Asteroid impacts on Earth make structurally bizarre diamonds
(Phys.org) —Scientists have argued for half a century about the existence of a form of diamond called lonsdaleite, which is associated with impacts by meteorites and asteroids. A group of scientists based mostly at Arizona State University now show that what has been called lonsdaleite is in fact a structurally disordered form of ordinary diamond.
The scientists' report is published in Nature Communications, Nov. 20, by Péter Németh, a former ASU visiting researcher (now with the Research Centre of Natural Sciences of the Hungarian Academy of Sciences), together with ASU's Laurence Garvie, Toshihiro Aoki and Peter Buseck, plus Natalia Dubrovinskaia and Leonid Dubrovinsky from the University of Bayreuth in Germany. Buseck and Garvie are with ASU's School of Earth and Space Exploration, while Aoki is with ASU's LeRoy Eyring Center for Solid State Science.
"So-called lonsdaleite is actually the long-familiar cubic form of diamond, but it's full of defects," says Péter Németh. These can occur, he explains, due to shock metamorphism, plastic deformation or unequilibrated crystal growth.
The lonsdaleite story began almost 50 years ago. Scientists reported that a large meteorite, called Canyon Diablo after the crater it formed on impact in northern Arizona, contained a new form of diamond with a hexagonal structure. They described it as an impact-related mineral and called it lonsdaleite, after Dame Kathleen Lonsdale, a famous crystallographer.
Since then, "lonsdaleite" has been widely used by scientists as an indicator of ancient asteroidal impacts on Earth, including those linked to mass extinctions. In addition, it has been thought to have mechanical properties superior to ordinary diamond, giving it high potential industrial significance. All this focused much interest on the mineral, although pure crystals of it, even tiny ones, have never been found or synthesized. That posed a long-standing puzzle.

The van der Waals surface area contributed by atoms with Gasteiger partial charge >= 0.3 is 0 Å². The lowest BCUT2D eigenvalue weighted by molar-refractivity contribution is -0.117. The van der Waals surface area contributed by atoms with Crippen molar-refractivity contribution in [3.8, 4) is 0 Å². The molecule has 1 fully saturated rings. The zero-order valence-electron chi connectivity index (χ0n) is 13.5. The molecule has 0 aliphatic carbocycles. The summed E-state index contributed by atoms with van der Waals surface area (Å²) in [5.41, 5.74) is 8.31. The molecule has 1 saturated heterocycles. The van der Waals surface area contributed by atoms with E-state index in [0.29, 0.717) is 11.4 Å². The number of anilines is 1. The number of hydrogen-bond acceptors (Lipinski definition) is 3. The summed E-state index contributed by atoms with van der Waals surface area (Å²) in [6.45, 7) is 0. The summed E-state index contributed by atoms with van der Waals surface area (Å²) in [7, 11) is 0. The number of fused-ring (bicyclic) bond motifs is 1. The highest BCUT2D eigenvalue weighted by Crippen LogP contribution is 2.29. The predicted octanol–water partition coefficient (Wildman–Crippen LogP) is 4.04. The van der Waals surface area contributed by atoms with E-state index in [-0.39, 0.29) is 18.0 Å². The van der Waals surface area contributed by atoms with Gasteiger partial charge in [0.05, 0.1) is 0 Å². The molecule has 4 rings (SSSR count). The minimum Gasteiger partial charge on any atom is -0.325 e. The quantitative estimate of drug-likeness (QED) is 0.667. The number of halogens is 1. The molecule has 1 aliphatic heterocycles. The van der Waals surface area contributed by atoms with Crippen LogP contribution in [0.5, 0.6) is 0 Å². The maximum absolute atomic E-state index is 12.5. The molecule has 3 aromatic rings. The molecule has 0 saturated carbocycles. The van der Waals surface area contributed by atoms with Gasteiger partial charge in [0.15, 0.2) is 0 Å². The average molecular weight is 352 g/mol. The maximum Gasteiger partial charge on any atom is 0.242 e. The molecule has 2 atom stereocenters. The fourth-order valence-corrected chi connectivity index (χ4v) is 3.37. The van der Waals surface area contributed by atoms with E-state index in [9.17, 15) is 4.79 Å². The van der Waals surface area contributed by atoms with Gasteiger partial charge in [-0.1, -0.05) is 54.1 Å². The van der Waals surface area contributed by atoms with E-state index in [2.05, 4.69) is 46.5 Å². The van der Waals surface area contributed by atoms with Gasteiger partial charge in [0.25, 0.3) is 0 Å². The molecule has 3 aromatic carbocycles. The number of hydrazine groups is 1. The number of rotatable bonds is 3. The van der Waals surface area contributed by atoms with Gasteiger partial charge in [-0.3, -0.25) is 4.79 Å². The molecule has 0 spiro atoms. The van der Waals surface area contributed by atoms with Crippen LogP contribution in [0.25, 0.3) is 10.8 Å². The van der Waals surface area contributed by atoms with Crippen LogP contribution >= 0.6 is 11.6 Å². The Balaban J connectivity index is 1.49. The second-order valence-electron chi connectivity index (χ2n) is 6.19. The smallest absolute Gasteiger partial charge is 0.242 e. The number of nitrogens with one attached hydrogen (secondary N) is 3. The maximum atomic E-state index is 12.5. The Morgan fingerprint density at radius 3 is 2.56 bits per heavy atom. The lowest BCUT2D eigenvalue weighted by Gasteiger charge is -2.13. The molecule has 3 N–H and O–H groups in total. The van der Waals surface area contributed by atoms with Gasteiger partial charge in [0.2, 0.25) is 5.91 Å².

The ASU scientists approached the question by re-examining Canyon Diablo diamonds and investigating laboratory samples prepared under conditions in which lonsdaleite has been reported.
Using the advanced electron microscopes in ASU's Center for Solid State Science, the team discovered, both in the Canyon Diablo and the synthetic samples, new types of diamond twins and nanometer-scale structural complexity. These give rise to features attributed to lonsdaleite.
"Most crystals have regular repeating structures, much like the bricks in a well-built wall," says Peter Buseck. However, interruptions can occur in the regularity, and these are called defects. "Defects are intermixed with the normal diamond structure, just as if the wall had an occasional half-brick or longer brick or row of bricks that's slightly displaced to one side or another."
The outcome of the new work is that so-called lonsdaleite is the same as the regular cubic form of diamond, but it has been subjected to shock or pressure that caused defects within the crystal structure.
One consequence of the new work is that many scientific studies based on the presumption that lonsdaleite is a separate type of diamond need to be re-examined. The study implies that both shock and static compression can produce an intensely defective diamond structure.
The new discovery also suggests that the observed structural complexity of the Canyon Diablo diamond results in interesting mechanical properties. It could be a candidate for a product with exceptional hardness.